Excerpt from Brandenburg Gate by Henry Porter, plus links to reviews, author biography & more

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Brandenburg Gate

by Henry Porter

Brandenburg Gate
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  • First Published:
    Mar 2006, 448 pages
    Paperback:
    Apr 2007, 448 pages

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"Not possible," the colonel said." Use that queer aftershave you bought for yourself."

Before leaving Biermeier looked over the transmitter once more and fiddled with some tiny wires at the back of the microphone while Rosenharte held his arms up and looked out on the veranda. "Remember to press the button at the side once you see her," he said. "It’s easily forgotten." Just before six Rosenharte dressed, checked himself in the mirror and then left the hotel. He crossed the Piazza dell’Unità feeling the heat of the day still pulse from the stones beneath him and noticing the wheel of swifts in the sky. Did the Stasi know? Had they faked the letters from Annalise Schering to expose his great lie? No, no one in the GDR could possibly know that she had killed herself fifteen years before; that he was as likely to find her at the end of Molo IV that evening as Greta Garbo. He saw Annalise now, as he walked. The little apartment in Brussels on a winter’s evening, he picking his way through the plants and the clutter of holiday trophies, finding her in the bath surrounded by candles and roses, her head resting on one arm lying along the side of the tub. Dead. Bloodied water. Vodka bottle. Pills. Needle of the overheated stereo clicking round the centre of Mahler’s Fifth. His feelings then, as now, were guilt and a kind of horror at the operatic bathos of her death scene.  Annalise always overdid things, that was for sure. He passed through a series of parallel streets that led down to the sea, and reached Via Machiavelli where he paused, mopped his forehead and unstuck the back and front of his shirt from his skin. He set off again, never obviously glancing back, and made for the deserted quays where the big-hearted seaport opened its arms to the steamers of another century. There he looked at his watch – he was early – and, laying his jacket across the back of a bench, sat down to smoke a cigarette and stare across the flat calm of the Gulf of Trieste. Some way out to sea a ship lay at anchor, the only point of reference in the haze that had been building up through the long, hot afternoon. As he absently tried to determine where sea and sky met, it came to him that he had reached the edge of the void that separated East and West, a decorous no man’s land of grand cafes and squares that looked like ballrooms, which was every bit as treacherous as the killing zone between the two Germanys. Konrad would relish the ambiguity of Trieste, a frontier town that tried to forget the communist world at its back; and he’d shake with laughter at the idea of his brother’s tryst with a dead woman. Rosenharte allowed himself a quick, rueful smile, as though his brother was sitting on the bench beside him. It had the effect of briefly lessening his agitation but then he thought of his twin’s plight as the Stasi’s hostage. To ensure his cooperation and that he wouldn’t defect, they were holding Konrad in prison. For good measure, they’d taken his wife Else in for questioning and placed Konnie’s two boys in the care of the state. He wondered what Konrad would do in his situation and knew his brother would proceed with all caution and wait to see how things unfolded. There were always openings, he had said once. Even in the GDR no situation was ever hopeless.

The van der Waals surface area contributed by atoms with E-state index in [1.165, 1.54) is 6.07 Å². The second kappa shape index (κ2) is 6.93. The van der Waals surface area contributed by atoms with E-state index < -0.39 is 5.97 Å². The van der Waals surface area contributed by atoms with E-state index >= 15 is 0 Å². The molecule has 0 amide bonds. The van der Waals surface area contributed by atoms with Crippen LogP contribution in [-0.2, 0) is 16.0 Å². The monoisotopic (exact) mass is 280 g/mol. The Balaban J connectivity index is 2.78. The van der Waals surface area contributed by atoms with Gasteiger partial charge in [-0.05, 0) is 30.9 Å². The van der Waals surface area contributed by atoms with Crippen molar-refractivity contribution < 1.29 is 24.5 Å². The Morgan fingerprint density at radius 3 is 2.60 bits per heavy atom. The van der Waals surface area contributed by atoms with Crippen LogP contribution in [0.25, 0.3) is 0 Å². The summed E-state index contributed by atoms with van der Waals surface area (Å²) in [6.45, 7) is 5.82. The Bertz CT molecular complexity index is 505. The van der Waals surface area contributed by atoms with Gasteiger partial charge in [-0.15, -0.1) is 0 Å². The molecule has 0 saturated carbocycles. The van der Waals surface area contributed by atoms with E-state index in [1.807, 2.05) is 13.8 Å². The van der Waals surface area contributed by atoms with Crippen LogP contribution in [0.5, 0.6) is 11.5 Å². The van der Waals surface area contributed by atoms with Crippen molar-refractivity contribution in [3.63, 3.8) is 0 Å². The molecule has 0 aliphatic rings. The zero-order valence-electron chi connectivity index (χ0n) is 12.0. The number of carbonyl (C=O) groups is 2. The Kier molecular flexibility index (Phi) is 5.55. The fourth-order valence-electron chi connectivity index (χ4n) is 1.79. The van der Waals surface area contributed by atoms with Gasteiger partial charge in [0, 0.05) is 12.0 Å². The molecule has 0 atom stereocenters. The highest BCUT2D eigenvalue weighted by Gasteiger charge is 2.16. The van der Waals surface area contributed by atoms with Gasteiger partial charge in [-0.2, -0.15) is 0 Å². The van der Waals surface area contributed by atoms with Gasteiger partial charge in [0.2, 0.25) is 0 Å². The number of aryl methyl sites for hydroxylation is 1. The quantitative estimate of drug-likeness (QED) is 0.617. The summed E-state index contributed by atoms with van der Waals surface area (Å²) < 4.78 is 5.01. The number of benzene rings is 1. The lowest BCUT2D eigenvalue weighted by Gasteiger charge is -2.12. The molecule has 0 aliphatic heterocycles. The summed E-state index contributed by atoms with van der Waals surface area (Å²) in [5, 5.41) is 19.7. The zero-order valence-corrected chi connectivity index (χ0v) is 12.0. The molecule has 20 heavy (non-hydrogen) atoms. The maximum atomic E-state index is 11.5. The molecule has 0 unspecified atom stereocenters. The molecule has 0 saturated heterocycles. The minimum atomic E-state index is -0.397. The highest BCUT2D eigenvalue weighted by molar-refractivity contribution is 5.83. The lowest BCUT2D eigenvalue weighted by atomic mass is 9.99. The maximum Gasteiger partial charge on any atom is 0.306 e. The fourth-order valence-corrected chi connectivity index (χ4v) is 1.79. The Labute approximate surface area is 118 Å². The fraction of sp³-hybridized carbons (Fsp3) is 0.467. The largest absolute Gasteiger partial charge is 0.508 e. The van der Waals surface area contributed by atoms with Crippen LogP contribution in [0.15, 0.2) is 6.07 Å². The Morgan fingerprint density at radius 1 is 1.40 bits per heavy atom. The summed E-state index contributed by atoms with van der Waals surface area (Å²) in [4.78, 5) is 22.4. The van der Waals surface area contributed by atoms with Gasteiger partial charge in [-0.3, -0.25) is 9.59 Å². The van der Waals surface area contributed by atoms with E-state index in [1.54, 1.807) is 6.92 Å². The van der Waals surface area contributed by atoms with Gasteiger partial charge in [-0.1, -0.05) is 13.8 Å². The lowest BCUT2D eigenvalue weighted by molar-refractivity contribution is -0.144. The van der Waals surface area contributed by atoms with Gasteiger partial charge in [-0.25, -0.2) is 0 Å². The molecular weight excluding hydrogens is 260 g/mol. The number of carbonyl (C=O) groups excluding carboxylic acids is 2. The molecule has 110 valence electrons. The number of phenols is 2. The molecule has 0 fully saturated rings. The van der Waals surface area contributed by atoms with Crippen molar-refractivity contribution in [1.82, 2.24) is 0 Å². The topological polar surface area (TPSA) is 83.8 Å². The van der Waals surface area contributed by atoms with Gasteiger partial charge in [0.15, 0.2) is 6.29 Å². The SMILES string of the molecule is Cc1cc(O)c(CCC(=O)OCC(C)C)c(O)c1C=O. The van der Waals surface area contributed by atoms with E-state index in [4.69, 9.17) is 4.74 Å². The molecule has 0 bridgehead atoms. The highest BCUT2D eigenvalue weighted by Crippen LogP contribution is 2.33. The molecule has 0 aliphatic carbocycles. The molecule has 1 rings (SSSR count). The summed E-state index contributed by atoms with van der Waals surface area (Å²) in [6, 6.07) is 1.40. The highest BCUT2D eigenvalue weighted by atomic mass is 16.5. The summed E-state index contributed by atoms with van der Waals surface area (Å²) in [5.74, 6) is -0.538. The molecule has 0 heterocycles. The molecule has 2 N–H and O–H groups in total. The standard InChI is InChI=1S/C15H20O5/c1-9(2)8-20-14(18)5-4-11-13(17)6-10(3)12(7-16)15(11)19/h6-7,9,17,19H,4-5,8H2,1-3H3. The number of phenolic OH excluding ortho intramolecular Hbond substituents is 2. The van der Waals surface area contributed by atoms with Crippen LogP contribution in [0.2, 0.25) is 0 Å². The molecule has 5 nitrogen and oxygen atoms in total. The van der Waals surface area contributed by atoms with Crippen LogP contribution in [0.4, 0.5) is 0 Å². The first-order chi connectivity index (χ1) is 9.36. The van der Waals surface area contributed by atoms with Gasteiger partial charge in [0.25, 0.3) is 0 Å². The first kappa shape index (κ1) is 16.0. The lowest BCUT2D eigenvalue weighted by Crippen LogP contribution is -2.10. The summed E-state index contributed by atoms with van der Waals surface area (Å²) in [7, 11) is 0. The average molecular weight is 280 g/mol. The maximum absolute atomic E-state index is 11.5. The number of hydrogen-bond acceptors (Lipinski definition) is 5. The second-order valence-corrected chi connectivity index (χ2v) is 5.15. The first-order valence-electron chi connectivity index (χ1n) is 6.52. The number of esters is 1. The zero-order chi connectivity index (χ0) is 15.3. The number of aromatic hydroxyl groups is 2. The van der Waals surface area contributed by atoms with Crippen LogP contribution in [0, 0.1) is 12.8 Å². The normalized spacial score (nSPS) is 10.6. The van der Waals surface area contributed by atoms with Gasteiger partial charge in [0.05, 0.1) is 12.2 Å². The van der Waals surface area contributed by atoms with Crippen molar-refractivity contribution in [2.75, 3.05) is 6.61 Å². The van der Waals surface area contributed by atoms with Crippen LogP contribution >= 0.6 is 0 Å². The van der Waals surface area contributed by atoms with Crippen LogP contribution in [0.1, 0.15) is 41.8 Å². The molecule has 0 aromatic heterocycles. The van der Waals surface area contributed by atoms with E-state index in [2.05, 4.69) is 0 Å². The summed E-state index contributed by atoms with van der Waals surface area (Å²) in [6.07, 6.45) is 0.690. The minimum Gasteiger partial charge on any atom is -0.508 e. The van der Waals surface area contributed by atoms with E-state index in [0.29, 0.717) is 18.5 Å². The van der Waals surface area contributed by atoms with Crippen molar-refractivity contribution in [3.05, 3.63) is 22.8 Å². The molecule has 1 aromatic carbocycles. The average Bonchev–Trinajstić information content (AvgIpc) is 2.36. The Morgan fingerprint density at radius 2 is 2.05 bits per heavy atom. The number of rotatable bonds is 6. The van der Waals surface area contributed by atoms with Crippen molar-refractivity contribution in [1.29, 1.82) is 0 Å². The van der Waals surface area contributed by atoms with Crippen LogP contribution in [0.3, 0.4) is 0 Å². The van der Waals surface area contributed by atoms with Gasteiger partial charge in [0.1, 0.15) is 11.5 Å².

He took a last drag on the cigarette and flicked it across the paving stones into the sea. A fish rose to the butt then darted away beneath the oily film of the harbor water. From the rear of the opera house behind him came the sound of a soprano warming up for the evening’s performance. Rosenharte turned and listened with his head cocked and recognized Violetta’s part from the first act of La Traviata.  He looked up to the mountains that pressed Trieste to the sea and noticed columns of white cloud quite distinct from the haze that veiled the city. His attention moved to a German-speaking couple, stout and sunburnt, who were sitting on a bench not far away swinging their legs like happy children. Stasi officers? He thought not: too well fed, too content. Austrian tourists, most likely. He watched them openly and the woman smiled back with a hint of admiration in her eyes. Then he rose and, hooking the jacket over his shoulder, he walked past, nodding to them both.

Excerpted from The Brandenberg Gate, (c) 2006 Henry Porter. Reproduced with permission of Grove Atlantic. All rights reserved.

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